The work owes its existence to the conductor Kurt Masur and his wife, Tomoko Masur. They invited me to compose a piece for two violas and orchestra. In other words, from the very outset I appreciated that the soloists would be two identical string instruments manifesting themselves through two female personas.
Under the circumstances it was entirely natural to choose a theme familiar from centuries of artistic experience, the theme of two types of love – of Mary and of Martha. It is a theme of two ways of loving: 1) to love taking upon oneself worldly cares and by so doing ensure the foundation of life, and 2) to love dedicating oneself to the sublime, to experience together with the Beloved the route of terrible suffering to the cross, so as to procure light and blessing for life.
Naturally music doesn’t convey these metaphysical stimuli to us literally and directly. That isn’t its job. It is, however, capable of creating a metaphor, a kind of comparison concealed from the concrete. For example, sounds moving in different directions, motion upwards or downwards, already can constitute a sufficiently definable metaphor of two differing psychological directions, two paths into the unknown forest of the perpetual variety of life.
In this composition the orchestra plays the role of the initiator; within it, a series of dramatic situations occur sometimes highly aggressive and savage. Each of these situations poses questions for the soloists that they must answer.
The process of formulating such answers provides the premise of the composition, dedicating its form. It presents itself as a chain of variations, during the course of which the relationship of the two solo personas – to each other and to the orchestra – changes.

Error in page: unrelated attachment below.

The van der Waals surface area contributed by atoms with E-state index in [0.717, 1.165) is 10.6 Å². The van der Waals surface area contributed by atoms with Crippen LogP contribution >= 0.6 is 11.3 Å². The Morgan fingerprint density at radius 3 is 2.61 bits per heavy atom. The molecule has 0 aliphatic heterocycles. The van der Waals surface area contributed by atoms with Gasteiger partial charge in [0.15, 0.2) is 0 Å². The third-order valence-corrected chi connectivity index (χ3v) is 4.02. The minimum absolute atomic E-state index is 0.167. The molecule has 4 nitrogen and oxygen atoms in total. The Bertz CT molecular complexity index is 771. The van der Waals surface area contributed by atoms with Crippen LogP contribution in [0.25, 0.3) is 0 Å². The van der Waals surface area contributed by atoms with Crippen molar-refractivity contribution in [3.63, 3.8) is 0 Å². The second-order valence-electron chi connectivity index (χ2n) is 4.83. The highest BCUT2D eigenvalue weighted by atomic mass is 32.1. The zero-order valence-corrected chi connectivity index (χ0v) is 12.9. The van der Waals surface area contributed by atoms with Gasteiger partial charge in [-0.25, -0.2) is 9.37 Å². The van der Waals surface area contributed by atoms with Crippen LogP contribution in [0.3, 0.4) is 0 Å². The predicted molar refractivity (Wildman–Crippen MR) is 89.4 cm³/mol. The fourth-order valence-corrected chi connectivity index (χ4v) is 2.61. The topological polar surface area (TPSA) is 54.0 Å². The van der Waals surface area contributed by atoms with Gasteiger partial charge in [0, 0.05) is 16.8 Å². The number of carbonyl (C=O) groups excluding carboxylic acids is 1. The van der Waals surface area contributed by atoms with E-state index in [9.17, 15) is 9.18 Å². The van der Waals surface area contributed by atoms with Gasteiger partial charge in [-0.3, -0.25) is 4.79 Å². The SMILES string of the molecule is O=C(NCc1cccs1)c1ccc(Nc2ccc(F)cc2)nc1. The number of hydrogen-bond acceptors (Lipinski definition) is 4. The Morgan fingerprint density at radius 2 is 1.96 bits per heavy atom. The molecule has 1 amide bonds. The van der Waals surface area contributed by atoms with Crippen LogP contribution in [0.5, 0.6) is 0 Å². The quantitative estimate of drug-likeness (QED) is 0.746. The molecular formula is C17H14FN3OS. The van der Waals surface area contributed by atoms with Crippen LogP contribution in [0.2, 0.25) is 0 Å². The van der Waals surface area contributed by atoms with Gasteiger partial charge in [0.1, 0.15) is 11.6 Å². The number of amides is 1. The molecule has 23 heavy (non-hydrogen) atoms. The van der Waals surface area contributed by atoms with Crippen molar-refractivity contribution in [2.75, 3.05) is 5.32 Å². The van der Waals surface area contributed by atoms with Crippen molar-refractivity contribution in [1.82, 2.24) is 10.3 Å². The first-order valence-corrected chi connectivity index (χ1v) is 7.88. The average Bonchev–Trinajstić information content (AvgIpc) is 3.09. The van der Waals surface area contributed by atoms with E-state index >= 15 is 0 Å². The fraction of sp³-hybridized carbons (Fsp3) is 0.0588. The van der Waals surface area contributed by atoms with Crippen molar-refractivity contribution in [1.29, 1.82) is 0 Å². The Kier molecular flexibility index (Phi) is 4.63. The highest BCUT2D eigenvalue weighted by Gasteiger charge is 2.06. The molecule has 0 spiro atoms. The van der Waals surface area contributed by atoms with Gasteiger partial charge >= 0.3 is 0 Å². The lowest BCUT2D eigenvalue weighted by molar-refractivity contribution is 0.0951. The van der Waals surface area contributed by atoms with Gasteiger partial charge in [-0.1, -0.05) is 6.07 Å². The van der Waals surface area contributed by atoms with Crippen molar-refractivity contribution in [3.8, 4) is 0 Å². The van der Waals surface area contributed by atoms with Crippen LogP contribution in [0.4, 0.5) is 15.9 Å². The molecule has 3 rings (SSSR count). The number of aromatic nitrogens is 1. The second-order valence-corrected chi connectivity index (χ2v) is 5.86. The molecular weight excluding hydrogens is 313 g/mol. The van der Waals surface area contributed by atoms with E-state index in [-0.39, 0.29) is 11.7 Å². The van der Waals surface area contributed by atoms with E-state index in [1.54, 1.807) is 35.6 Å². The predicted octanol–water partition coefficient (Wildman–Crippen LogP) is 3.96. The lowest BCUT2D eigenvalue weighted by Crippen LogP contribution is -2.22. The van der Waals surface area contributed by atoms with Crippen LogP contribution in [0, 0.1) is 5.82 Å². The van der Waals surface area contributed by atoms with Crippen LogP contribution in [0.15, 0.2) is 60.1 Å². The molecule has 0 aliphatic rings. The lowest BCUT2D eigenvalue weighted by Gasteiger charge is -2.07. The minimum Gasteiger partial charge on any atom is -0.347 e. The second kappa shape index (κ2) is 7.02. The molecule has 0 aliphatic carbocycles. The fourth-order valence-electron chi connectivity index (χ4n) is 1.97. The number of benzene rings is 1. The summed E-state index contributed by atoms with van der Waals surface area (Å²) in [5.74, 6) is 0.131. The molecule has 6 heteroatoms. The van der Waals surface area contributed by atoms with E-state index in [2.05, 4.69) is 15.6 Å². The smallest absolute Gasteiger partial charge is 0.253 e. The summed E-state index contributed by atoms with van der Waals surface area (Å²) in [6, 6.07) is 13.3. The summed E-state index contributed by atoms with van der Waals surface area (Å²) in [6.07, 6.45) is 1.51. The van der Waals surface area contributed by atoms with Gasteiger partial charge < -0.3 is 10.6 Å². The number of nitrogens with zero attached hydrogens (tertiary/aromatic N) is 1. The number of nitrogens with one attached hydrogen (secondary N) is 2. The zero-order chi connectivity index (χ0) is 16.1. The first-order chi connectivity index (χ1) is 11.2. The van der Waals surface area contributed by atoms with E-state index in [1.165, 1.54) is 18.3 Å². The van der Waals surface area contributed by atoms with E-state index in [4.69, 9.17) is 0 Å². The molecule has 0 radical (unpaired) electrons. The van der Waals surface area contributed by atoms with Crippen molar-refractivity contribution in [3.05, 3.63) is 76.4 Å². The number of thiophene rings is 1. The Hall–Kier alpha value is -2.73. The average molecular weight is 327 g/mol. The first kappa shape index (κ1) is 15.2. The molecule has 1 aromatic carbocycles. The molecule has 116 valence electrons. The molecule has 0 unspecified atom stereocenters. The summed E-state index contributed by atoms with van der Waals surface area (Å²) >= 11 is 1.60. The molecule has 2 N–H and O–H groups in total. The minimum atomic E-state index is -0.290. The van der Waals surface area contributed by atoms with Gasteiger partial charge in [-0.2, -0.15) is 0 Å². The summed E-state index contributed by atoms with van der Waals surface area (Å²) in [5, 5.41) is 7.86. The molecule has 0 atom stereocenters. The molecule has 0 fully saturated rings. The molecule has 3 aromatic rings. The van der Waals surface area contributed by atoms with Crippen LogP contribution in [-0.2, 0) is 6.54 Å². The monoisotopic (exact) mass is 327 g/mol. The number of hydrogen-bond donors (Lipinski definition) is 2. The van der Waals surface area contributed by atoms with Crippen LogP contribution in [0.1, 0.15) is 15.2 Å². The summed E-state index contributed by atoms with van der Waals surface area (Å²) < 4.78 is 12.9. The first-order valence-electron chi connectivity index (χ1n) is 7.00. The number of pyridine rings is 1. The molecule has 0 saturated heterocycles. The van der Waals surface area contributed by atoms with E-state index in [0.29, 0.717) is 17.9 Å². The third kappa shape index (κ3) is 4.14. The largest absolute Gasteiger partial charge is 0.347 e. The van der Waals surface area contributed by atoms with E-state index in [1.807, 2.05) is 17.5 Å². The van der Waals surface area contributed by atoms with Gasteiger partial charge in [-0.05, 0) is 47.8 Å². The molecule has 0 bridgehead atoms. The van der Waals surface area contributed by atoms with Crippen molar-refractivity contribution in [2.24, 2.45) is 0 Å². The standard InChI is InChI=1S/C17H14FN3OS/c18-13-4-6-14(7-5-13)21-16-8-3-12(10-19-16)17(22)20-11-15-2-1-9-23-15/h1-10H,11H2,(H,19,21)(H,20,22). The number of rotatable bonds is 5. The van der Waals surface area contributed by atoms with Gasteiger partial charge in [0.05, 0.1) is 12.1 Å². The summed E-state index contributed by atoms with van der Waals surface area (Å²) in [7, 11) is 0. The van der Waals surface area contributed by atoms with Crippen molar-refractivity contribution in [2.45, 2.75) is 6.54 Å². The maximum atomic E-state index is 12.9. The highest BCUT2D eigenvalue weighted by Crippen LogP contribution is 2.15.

I. In the first variation they answer the orchestra’s fortissimo with a contrasting pianissimo. Their impulses, moreover, are utterly transparent: motion upwards in Viola I, motion downwards in Viola II.
II. In the second variation, the original unambiguity is replaced by more complex relationships. It is more like a dialogue than an opposition.
III. In the third variation, the picture is further complicated by the inclusion of orchestral soloists in the dialogue between the two violas.
IV. In the fourth variations, the picture becomes even more complicated. However, this process leads once again to the original clarity: motion upwards in Viola I, and motion downwards in Viola II.
V. Fifth variation. In the orchestra there is static undulating motion, pianissimo; the soloist are maximally expressivo: they make attempts to meet at the center of the diapason, but they manage only to continue their paths – one proceeding upwards from below, the other downwards from above – passing each other crosswise.
VI. This sets in motion the stasis in the orchestra: two opposing layers in the high and low registers beginning to move towards each other, each reaching its extreme limit. Simultaneously with this crossing, which takes place in a slow tempo, a dynamic, motoic episode begins (crescendo from pianissimo to fortissimo leading to the main climax, an orchestral totti.
VII. The seventh variation. This is a sort of conclusion, a summing-up of the quests: Viola I gradually reaches the extremes of its highest register; with an ostinato Viola II reaffirms its very lowest register